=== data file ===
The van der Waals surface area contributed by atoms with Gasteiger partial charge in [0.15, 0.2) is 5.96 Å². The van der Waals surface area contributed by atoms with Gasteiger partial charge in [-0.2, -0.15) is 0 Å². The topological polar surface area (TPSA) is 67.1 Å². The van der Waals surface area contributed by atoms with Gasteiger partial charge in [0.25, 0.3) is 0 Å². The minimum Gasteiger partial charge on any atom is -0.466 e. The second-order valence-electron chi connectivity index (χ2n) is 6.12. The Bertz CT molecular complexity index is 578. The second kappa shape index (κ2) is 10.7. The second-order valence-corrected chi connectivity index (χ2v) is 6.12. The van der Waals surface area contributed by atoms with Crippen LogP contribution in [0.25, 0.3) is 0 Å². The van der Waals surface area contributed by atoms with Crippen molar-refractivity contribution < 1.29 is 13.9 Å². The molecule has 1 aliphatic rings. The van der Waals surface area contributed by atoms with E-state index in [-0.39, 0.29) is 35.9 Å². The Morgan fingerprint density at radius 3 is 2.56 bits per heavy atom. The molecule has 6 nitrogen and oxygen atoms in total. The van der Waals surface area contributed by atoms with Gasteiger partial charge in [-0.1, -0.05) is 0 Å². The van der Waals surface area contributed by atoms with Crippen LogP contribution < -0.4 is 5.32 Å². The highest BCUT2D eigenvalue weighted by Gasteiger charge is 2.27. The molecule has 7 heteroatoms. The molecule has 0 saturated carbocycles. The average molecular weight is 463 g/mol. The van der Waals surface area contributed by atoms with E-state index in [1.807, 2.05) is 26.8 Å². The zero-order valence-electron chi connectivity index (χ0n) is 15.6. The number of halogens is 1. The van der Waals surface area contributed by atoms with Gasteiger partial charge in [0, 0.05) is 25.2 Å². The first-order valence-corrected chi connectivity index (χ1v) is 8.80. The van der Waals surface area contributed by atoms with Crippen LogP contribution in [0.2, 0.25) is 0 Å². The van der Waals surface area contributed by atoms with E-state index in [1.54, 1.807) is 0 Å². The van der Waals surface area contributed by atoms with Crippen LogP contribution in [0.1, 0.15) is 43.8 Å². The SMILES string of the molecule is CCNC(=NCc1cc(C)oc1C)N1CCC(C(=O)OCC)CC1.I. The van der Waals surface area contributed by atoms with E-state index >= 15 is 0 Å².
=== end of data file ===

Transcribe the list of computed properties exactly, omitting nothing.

The van der Waals surface area contributed by atoms with Gasteiger partial charge in [0.15, 0.2) is 5.96 Å². The van der Waals surface area contributed by atoms with Gasteiger partial charge in [-0.2, -0.15) is 0 Å². The topological polar surface area (TPSA) is 67.1 Å². The van der Waals surface area contributed by atoms with Gasteiger partial charge in [0.25, 0.3) is 0 Å². The minimum Gasteiger partial charge on any atom is -0.466 e. The second-order valence-electron chi connectivity index (χ2n) is 6.12. The Bertz CT molecular complexity index is 578. The second kappa shape index (κ2) is 10.7. The second-order valence-corrected chi connectivity index (χ2v) is 6.12. The van der Waals surface area contributed by atoms with Crippen LogP contribution in [0.25, 0.3) is 0 Å². The van der Waals surface area contributed by atoms with Crippen molar-refractivity contribution < 1.29 is 13.9 Å². The molecule has 1 aliphatic rings. The van der Waals surface area contributed by atoms with E-state index in [-0.39, 0.29) is 35.9 Å². The Morgan fingerprint density at radius 3 is 2.56 bits per heavy atom. The molecule has 6 nitrogen and oxygen atoms in total. The van der Waals surface area contributed by atoms with Gasteiger partial charge in [-0.1, -0.05) is 0 Å². The van der Waals surface area contributed by atoms with Crippen LogP contribution < -0.4 is 5.32 Å². The highest BCUT2D eigenvalue weighted by Gasteiger charge is 2.27. The molecule has 7 heteroatoms. The molecule has 0 saturated carbocycles. The average molecular weight is 463 g/mol. The van der Waals surface area contributed by atoms with E-state index in [1.807, 2.05) is 26.8 Å². The zero-order valence-electron chi connectivity index (χ0n) is 15.6. The number of halogens is 1. The van der Waals surface area contributed by atoms with Gasteiger partial charge in [0, 0.05) is 25.2 Å². The first-order valence-corrected chi connectivity index (χ1v) is 8.80. The van der Waals surface area contributed by atoms with Crippen LogP contribution in [0.2, 0.25) is 0 Å². The van der Waals surface area contributed by atoms with E-state index in [1.54, 1.807) is 0 Å². The van der Waals surface area contributed by atoms with Crippen LogP contribution in [0.1, 0.15) is 43.8 Å². The SMILES string of the molecule is CCNC(=NCc1cc(C)oc1C)N1CCC(C(=O)OCC)CC1.I. The van der Waals surface area contributed by atoms with E-state index >= 15 is 0 Å².